I have narrowed this down to AVG antivirus, and have found that after about 3 months following installation, something goes awry in AVG, and it starts constantly accessing the hard drive (Even when scans are not running or the PC is idle), so your hard drive is working it’s socks off and has to queue access by other programs whilst it waits for a break in AVG’s access, this makes your other programs slow and puts excessive load and wear on your hard drive which can lead to hard disk failure, not something you really want.

Here’s my fix, and it works every time for me. (make sure you have your license key ready as you will need it).

  • Download the AVG Full Installer (not the on-line installer) you can get it here http://www.avg.com/ww-en/download
  • Uninstall AVG from Control Panel > Add/Remove Programs.
  • Reboot your PC
  • Install AVG from the file you downloaded.
  • Wait for the updates to install or if they don’t start automatically, Choose Check for Updates.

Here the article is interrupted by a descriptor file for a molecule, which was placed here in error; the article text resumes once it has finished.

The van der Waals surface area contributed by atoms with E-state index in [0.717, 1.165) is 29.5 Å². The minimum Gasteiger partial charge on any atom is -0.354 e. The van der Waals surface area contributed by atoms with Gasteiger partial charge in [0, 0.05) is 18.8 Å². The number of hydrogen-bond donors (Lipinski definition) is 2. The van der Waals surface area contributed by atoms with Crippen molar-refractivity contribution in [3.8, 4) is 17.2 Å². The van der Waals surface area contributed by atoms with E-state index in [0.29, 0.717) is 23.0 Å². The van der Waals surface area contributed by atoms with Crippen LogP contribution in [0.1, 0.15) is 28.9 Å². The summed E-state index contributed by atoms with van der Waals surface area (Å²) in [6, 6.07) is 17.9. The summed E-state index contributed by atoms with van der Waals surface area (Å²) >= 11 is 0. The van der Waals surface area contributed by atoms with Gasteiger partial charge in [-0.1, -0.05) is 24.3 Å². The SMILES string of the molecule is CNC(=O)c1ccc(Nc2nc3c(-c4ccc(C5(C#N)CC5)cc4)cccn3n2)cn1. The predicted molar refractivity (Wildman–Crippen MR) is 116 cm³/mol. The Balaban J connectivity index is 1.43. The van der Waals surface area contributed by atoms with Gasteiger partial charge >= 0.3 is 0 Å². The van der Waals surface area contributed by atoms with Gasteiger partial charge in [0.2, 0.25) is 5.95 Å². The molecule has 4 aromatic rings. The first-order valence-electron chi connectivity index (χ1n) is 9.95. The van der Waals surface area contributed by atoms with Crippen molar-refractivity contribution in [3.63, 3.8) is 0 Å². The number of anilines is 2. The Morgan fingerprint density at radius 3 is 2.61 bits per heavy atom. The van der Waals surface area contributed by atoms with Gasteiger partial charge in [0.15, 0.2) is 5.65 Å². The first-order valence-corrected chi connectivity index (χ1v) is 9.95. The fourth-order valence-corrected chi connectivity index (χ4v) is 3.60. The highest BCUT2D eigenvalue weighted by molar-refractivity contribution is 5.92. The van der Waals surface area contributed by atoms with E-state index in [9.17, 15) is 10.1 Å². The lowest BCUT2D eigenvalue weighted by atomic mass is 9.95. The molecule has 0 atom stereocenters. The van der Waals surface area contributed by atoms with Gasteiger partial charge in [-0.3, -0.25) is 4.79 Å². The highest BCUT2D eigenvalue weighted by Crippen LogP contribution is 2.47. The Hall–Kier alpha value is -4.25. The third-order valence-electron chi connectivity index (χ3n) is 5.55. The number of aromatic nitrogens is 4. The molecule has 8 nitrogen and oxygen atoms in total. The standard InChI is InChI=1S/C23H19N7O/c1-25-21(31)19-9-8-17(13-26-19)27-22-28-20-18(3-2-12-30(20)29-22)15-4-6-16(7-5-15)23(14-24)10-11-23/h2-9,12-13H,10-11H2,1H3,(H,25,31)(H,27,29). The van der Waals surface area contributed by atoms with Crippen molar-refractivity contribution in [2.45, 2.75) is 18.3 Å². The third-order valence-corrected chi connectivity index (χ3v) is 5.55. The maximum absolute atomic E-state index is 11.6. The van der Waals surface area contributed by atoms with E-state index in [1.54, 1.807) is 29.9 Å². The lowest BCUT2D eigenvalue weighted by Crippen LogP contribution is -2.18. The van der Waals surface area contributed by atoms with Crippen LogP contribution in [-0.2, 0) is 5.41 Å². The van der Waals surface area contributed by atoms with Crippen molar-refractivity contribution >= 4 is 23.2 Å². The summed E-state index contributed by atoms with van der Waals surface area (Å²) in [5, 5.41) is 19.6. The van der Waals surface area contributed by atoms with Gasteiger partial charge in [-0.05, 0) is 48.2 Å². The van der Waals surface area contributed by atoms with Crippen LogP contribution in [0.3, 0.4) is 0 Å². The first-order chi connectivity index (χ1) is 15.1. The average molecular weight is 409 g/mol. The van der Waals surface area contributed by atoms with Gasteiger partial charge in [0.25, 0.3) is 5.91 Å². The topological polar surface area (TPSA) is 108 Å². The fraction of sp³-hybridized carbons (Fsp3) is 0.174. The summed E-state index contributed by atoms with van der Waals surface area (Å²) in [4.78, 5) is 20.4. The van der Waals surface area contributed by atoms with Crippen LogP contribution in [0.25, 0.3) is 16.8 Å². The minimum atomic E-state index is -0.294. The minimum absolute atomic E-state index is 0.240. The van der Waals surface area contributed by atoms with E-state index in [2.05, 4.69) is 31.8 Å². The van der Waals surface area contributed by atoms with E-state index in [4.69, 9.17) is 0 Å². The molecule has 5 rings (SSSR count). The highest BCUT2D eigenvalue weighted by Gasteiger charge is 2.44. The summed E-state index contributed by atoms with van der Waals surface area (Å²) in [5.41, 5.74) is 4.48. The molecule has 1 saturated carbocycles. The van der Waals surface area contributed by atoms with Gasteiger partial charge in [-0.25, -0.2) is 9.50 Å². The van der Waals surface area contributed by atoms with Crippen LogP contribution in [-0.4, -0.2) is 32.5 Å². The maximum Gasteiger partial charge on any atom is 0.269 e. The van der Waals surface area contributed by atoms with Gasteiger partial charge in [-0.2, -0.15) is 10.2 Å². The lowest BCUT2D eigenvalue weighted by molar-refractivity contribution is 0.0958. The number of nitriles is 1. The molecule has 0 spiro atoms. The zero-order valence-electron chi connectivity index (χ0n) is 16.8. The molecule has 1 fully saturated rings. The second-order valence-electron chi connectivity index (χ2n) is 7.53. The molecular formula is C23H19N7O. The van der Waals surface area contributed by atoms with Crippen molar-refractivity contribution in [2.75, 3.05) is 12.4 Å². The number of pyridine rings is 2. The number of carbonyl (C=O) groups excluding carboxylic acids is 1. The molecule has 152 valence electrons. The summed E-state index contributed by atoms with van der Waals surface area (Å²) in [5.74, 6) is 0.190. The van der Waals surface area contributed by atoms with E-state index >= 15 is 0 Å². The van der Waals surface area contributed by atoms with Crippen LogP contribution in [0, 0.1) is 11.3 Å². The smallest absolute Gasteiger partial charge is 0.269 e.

• When you see the AVG is up to date, reboot your PC.
  • Next time you use your PC once Win7 has loaded everything and settled down, watch the hard drive light, It hardly ever comes on except when loading a program, saving, or a quick flash every now and again.
  • Your hard drive will now last much longer than it would have done, and is less likely to fail.

Hope you find these useful

regards

Steve

 

 

 

Warning – Do Not Install Winzip Driver Updater

June 27, 2014 // Posted in Computer Tips, General, Main (Tags: , , , , , , , , , , , , , , ) |  No Comments